As much as you love and demonstrate that love to your children from the minute they are born, understanding the concept of loving others can be difficult for young children to grasp. You can teach and reinforce lessons on love to your child by engaging her in activities that promote loving others through kindness and friendship.
Read books with your child that emphasize love through friendship. For example, for kids ages 4 and older, the book "You: A Story of Love and Friendship," by Stephen Michael King, uses simple prose to inspire children to show love toward each other 1. If you want to instill the message of loving each other from a biblical point of view, check out, "Loving One Another: Beginner's Stories About Being a Good Friend," by Neta Jackson, also for ages 4 and older 2. The book features stories from a Christian perspective on loving one another, including Bible verses.
Crafting with Love
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Encourage your child to show love to a friend by making a craft for her. One idea is to make a beaded friendship bracelet. Have your child use beads that are in her friend's favorite colors. She can also make a matching bracelet for her friend. Another idea is to make a friendship blossom flower to representing a new, blossoming friendship. Help your child to cut out flower petal shapes out of colored card stock. Poke a hole in the center and stick a small lollipop into the center. Your child can write a note on the petals for her friend as well.
- Encourage your child to show love to a friend by making a craft for her.
- Help your child to cut out flower petal shapes out of colored card stock.
Loving the Community
Show your child that loving others can also mean showing love and compassion for the less fortunate in your community. Find an age-appropriate volunteer opportunity where you and your child can give back to the community in some way or the other. Ideas include serving meals at a soup kitchen, sorting cans at a food back , organizing a winter coat drive, or collecting toys for children that are stuck in the hospital on Christmas. Talk to your child about how it feels to be show kindness and love to those who really need it.
- Show your child that loving others can also mean showing love and compassion for the less fortunate in your community.
- Talk to your child about how it feels to be show kindness and love to those who really need it.
Salvation Activities for Kids
Engage your child and her friend in interactive games that also reinforce the importance of friendship and love. For one game, have the kids sit in a circle and give each child a pencil and a piece of paper. They must write down 10 kind things about the person to their right as fast as they can. The person who finishes first gets to go first, but they all get to read their list and give their paper to that person. For another game, take the kids outside in a large space. Two kids are the "friendship stealers," and the others are on one side of a field and must run to the other side to safety without getting tagged by the friendship stealers. If any child gets tagged, they must remain frozen until a teammate tags them. The kids cannot get on safety without everyone, reminding them to never leave a friend or someone you love behind.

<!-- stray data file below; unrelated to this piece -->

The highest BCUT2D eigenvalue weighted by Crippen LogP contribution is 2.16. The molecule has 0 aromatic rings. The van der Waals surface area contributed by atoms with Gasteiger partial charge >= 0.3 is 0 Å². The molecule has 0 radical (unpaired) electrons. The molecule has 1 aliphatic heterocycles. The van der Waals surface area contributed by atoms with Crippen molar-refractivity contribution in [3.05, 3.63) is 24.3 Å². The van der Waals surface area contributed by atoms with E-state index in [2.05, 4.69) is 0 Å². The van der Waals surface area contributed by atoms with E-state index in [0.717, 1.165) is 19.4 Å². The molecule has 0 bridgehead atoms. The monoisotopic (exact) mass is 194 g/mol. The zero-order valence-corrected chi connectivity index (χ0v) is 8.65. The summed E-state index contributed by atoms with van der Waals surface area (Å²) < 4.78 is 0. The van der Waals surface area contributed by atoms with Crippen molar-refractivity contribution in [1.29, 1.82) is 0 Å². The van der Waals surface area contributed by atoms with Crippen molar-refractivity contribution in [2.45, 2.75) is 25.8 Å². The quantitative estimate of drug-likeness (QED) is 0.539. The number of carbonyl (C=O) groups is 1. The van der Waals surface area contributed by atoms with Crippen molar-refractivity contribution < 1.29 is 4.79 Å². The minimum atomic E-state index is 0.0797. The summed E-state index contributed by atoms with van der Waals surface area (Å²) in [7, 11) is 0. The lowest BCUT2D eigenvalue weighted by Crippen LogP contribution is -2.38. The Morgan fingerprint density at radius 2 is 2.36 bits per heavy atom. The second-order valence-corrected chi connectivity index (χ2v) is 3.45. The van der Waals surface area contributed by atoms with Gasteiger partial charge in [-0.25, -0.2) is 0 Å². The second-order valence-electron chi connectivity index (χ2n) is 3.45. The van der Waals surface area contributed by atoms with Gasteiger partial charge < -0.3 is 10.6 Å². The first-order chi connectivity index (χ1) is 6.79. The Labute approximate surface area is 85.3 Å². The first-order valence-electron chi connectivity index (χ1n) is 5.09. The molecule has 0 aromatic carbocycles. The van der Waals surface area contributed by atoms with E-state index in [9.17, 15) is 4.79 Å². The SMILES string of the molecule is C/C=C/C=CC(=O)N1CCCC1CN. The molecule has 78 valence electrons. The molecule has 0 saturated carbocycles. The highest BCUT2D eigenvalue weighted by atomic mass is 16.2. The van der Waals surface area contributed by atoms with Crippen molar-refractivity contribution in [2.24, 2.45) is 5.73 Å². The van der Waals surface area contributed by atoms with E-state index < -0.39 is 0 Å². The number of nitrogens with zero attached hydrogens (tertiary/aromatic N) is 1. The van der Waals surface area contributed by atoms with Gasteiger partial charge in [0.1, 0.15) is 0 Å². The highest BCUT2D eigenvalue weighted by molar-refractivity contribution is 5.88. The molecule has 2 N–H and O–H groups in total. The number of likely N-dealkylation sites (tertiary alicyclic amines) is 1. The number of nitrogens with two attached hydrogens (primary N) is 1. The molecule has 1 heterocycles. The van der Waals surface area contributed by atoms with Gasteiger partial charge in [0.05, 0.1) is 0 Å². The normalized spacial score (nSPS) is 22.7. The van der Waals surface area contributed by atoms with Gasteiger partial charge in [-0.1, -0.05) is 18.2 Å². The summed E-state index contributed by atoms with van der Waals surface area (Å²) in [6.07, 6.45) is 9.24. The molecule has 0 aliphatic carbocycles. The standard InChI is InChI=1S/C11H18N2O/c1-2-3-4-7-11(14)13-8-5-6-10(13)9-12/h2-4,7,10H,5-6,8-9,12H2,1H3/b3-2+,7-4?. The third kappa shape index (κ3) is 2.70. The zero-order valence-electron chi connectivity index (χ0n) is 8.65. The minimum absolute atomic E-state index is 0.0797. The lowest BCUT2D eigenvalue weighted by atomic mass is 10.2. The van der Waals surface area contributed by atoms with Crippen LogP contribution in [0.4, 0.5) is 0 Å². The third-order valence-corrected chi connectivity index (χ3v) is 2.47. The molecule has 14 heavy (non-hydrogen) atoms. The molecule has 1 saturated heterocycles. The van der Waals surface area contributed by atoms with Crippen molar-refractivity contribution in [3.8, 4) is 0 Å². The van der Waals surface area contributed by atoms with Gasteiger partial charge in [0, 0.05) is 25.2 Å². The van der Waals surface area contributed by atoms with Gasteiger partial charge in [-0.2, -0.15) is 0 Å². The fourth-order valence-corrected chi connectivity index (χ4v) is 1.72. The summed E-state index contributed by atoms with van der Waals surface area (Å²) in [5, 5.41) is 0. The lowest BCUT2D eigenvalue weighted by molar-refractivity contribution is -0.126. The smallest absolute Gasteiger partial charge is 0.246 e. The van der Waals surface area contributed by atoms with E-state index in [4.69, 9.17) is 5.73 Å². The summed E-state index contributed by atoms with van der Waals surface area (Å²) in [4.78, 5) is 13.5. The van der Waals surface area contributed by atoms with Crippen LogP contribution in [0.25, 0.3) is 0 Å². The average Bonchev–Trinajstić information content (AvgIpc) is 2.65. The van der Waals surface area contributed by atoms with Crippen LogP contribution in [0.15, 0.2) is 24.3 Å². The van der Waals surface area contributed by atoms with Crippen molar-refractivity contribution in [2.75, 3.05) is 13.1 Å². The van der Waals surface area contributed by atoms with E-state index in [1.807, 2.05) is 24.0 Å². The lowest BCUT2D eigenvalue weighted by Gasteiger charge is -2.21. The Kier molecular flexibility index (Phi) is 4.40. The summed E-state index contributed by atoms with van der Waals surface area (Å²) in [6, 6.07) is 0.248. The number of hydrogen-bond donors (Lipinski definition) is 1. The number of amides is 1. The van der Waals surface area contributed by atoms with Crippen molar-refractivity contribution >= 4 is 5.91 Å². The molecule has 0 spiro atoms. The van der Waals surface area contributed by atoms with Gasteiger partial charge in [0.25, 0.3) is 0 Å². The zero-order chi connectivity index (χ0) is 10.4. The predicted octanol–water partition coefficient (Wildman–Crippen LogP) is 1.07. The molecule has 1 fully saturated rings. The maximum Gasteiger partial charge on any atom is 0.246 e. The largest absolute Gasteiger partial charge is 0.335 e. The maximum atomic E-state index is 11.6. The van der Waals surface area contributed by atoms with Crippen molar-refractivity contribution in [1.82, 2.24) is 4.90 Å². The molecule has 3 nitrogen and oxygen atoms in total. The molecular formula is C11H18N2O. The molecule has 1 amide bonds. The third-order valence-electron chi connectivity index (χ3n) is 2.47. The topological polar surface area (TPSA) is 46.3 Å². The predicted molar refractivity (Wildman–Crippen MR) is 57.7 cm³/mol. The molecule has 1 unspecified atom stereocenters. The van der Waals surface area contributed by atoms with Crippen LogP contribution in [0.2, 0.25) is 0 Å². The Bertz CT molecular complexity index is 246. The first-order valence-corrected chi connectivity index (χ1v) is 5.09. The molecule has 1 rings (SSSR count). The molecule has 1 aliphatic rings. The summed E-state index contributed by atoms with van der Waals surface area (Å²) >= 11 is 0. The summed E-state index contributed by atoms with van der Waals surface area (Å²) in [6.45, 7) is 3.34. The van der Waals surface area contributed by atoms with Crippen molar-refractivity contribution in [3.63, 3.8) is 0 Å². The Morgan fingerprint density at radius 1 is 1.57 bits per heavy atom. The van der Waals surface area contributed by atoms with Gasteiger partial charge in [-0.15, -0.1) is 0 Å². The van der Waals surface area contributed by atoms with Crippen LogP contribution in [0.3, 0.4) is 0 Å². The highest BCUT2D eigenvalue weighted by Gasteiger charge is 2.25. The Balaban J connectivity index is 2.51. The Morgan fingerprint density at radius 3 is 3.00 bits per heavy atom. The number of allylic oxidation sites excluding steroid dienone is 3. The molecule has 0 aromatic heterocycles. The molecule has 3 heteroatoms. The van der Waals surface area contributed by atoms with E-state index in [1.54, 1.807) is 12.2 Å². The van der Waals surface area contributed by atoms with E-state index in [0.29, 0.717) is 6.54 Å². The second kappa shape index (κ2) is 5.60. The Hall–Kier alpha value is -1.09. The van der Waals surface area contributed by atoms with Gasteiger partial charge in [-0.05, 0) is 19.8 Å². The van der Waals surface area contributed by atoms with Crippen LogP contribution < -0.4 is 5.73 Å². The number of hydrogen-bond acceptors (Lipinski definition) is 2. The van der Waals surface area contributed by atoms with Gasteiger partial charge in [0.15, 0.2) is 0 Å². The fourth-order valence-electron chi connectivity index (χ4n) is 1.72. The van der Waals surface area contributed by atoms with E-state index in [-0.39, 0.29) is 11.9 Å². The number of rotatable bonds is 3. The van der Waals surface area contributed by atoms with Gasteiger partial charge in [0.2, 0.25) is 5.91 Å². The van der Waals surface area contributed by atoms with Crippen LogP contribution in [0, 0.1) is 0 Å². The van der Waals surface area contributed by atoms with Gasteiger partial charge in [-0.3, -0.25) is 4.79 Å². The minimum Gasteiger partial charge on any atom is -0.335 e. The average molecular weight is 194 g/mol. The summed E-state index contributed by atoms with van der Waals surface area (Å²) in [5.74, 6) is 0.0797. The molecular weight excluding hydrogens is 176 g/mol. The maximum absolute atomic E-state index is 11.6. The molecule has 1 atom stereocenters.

- Engage your child and her friend in interactive games that also reinforce the importance of friendship and love.
- Two kids are the "friendship stealers," and the others are on one side of a field and must run to the other side to safety without getting tagged by the friendship stealers.
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- You: A Story of Love and Friendship; Stephen Michael King
- Loving One Another: Beginner's Stories About Being a Good Friend; Neta Jackson
- Moreman, RD. The downside of friendships: Sources of strain in older women's friendships. Journal of Women and Aging. 2008;20(1-2):169-187. doi:10.1300/J074v20n01_12
- Bowker JC. Examining two types of best friendship dissolution during early adolescence. Journal of Early Adolescence. 2010;31(5):656-670. doi:10.1177/0272431610373103
- Johnson, AJ, Wittenberg, E, Haigh, M, Wigley, S, Becker, J, Brown, K, Craig, E. The process of relationship development and deterioration: Turning points in friendships that have terminated. Comm Quarterly. 2004;52(1):54-67. doi:10.1080/01463370409370178
- Brent LJN, Chang SWC, Gariépy J-F, Platt ML. The neuroethology of friendship. Ann N Y Acad Sci. 2014 May;1316:1–17. DOI: 10.1111/nyas.12315.
- Melis AP. The evolutionary roots of human collaboration: coordination and sharing of resources. Ann N Y Acad Sci. 2013 Sep;1299:68–76. DOI: 10.1111/nyas.12263.
- Seyfarth RM, Cheney DL. The evolutionary origins of friendship. Annu Rev Psychol. 2012;63:153–77. DOI: 10.1146/annurev-psych-120710-100337.
Based in Los Angeles, Zora Hughes has been writing travel, parenting, cooking and relationship articles since 2010. Her work includes writing city profiles for Groupon. She also writes screenplays and won the S. Randolph Playwriting Award in 2004. She holds a Bachelor of Arts in television writing/producing and a Master of Arts Management in entertainment media management, both from Columbia College.